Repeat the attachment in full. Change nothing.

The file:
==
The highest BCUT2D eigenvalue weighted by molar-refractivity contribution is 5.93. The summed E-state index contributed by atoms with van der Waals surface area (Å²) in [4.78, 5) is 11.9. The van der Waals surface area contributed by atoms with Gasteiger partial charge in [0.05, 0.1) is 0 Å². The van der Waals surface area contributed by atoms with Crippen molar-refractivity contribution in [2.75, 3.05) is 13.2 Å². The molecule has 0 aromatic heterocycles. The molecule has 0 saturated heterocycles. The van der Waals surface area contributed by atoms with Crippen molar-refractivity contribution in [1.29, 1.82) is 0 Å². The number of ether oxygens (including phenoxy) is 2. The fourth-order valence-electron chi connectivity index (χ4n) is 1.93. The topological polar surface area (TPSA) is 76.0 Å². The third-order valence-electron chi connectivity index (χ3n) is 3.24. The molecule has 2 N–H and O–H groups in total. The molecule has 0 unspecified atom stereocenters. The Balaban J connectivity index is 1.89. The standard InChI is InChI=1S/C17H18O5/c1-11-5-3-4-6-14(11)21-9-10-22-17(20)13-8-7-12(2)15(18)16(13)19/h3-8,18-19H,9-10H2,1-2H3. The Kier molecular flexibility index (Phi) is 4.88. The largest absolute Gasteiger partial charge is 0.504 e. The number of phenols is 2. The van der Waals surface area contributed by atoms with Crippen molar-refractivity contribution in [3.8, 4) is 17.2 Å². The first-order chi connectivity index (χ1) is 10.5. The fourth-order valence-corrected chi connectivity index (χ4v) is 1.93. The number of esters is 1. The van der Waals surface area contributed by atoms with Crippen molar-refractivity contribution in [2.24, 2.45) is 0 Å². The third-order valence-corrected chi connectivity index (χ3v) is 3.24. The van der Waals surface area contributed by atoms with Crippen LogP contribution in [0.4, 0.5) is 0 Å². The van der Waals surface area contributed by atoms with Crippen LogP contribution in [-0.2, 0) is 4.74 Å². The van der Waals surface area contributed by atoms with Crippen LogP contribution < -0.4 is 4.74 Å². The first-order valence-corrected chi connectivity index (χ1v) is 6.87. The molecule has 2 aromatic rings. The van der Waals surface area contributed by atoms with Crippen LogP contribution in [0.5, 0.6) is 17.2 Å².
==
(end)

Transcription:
The highest BCUT2D eigenvalue weighted by molar-refractivity contribution is 5.93. The summed E-state index contributed by atoms with van der Waals surface area (Å²) in [4.78, 5) is 11.9. The van der Waals surface area contributed by atoms with Gasteiger partial charge in [0.05, 0.1) is 0 Å². The van der Waals surface area contributed by atoms with Crippen molar-refractivity contribution in [2.75, 3.05) is 13.2 Å². The molecule has 0 aromatic heterocycles. The molecule has 0 saturated heterocycles. The van der Waals surface area contributed by atoms with Crippen molar-refractivity contribution in [1.29, 1.82) is 0 Å². The number of ether oxygens (including phenoxy) is 2. The fourth-order valence-electron chi connectivity index (χ4n) is 1.93. The topological polar surface area (TPSA) is 76.0 Å². The third-order valence-electron chi connectivity index (χ3n) is 3.24. The molecule has 2 N–H and O–H groups in total. The molecule has 0 unspecified atom stereocenters. The Balaban J connectivity index is 1.89. The standard InChI is InChI=1S/C17H18O5/c1-11-5-3-4-6-14(11)21-9-10-22-17(20)13-8-7-12(2)15(18)16(13)19/h3-8,18-19H,9-10H2,1-2H3. The Kier molecular flexibility index (Phi) is 4.88. The largest absolute Gasteiger partial charge is 0.504 e. The number of phenols is 2. The van der Waals surface area contributed by atoms with Crippen molar-refractivity contribution in [3.8, 4) is 17.2 Å². The first-order chi connectivity index (χ1) is 10.5. The fourth-order valence-corrected chi connectivity index (χ4v) is 1.93. The number of esters is 1. The van der Waals surface area contributed by atoms with Crippen molar-refractivity contribution in [2.24, 2.45) is 0 Å². The third-order valence-corrected chi connectivity index (χ3v) is 3.24. The van der Waals surface area contributed by atoms with Crippen LogP contribution in [0.4, 0.5) is 0 Å². The van der Waals surface area contributed by atoms with Crippen LogP contribution in [-0.2, 0) is 4.74 Å². The van der Waals surface area contributed by atoms with Crippen LogP contribution < -0.4 is 4.74 Å². The first-order valence-corrected chi connectivity index (χ1v) is 6.87. The molecule has 2 aromatic rings. The van der Waals surface area contributed by atoms with Crippen LogP contribution in [0.5, 0.6) is 17.2 Å².